On Wednesday, the Gonzaga Center for Climate, Society and the Environment hosted its annual Spokane Candidates Climate Change Forum.
Four local government candidates attended and answered climate change questions asked by a junior from GU and a senior from Lewis and Clark High School. The forum was moderated by Brian Henning, Director of the GU Center for Climate, Society and the Environment.
“We wanted to host this event so we could educate voters about the real concerns of the climate issue, Junior, who works for the climate center.
Three candidates for the city council, Betsy Wilkerson, Naghmana Sherazi and Zack Zappone attended the panel discussion. They were joined by Riley Smith, a candidate for the Spokane Public Schools Board.
Five other local candidates were invited to participate but did not attend: Mike Lish, Johnathan Bingle, Kata Dean, Melissa Bedford and Daryl Geffken.
“I came because I think it’s important to get involved in important issues like the climate and to speak to community members about these important issues,” said city council candidate Zack Zappone.
During the forum, candidates answered questions about their visions for successfully dealing with climate change in Spokane, the knowledge and experience that will help them make informed climate policy decisions, their experience working with members of the federal government, their plans on developing resilience to climate change, how they would approach environmental justice issues related to climate change, how they would work with the mayor, and how they would engage with community members.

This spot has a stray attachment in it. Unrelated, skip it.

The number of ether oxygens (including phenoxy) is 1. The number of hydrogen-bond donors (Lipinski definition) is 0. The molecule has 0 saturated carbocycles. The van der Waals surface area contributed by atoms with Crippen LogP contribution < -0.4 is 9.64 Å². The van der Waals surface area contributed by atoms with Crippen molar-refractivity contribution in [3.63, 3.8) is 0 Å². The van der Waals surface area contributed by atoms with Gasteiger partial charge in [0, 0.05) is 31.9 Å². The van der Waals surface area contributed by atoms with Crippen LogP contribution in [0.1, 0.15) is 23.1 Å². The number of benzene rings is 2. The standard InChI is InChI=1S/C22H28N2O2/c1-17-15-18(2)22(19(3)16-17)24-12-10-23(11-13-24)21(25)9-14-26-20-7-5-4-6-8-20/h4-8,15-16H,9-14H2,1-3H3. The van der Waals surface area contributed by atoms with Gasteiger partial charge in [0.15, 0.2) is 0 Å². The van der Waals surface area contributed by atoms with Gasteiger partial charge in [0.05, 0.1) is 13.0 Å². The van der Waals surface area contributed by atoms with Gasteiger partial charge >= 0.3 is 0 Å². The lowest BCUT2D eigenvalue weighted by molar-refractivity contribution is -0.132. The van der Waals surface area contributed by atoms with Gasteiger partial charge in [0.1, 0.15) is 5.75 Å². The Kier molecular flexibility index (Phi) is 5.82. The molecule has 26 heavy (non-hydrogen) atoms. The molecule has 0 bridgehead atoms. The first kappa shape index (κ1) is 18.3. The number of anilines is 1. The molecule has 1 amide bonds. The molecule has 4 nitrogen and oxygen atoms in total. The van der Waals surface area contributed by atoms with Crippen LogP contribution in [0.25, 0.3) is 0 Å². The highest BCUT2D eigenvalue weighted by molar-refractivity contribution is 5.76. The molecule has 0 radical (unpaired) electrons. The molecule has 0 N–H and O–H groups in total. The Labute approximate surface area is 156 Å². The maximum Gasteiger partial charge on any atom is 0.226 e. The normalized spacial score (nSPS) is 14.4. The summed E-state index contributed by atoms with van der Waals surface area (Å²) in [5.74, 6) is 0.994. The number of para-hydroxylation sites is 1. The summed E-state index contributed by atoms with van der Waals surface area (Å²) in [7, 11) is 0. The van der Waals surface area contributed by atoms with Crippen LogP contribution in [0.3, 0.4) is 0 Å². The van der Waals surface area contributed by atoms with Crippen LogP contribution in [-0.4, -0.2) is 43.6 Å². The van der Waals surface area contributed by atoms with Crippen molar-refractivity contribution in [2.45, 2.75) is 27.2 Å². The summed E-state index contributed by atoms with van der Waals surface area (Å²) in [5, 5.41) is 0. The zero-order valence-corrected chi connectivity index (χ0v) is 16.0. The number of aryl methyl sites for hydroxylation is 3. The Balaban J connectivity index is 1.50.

Zappone, who has a background in education and public health, emphasized the importance of taking into account the disproportionate effects of climate change on marginalized groups.
Sherazi has a unique experience on the city council as an immigrant from Pakistan and has advocated a number of sustainability initiatives in Spokane, including the city’s sustainability action plan.
Wilkerson is running for re-election to the city council, emphasizing the importance of environmental justice and communication with the community.
Smith, who is running for the school board, is a graduate of Spokane Public Schools himself. He described a number of education-specific ideas, such as implementing climate change curricula in Spokane schools and designing school infrastructure to be as climate-friendly as possible.
There were a number of topics throughout the forum.
Candidates repeatedly mentioned steps the city of Spokane must take to cope with the climate crisis, such as providing heating and cooling accommodation for residents. Infrastructure was another recurring theme, particularly in connection with local public transport.
Zappone spoke about incorporating equity checks into the policy development process, giving an example of how Seattle is already doing this in practice. Wilkerson spoke about the needs of people of color in our community.
“There weren’t many colored people at the table to represent the colored people,” said Wilkerson.
Wilkerson plans to continue addressing this issue after her re-election.
Cooperation within and outside of local government was another topic of the forum.
Henning asked the candidates how they could work on climate change policy with a mayor who was unlikely to support them. In response, Sherazi stressed the importance of relationships, and Wilkerson brought up the point that business and economic development are not the enemies of climate change policy.
Each of the candidates spoke about communicating with the community, which they were doing by participating in this forum. The federal election will take place on November 2nd.
Maureen Parks is a writer.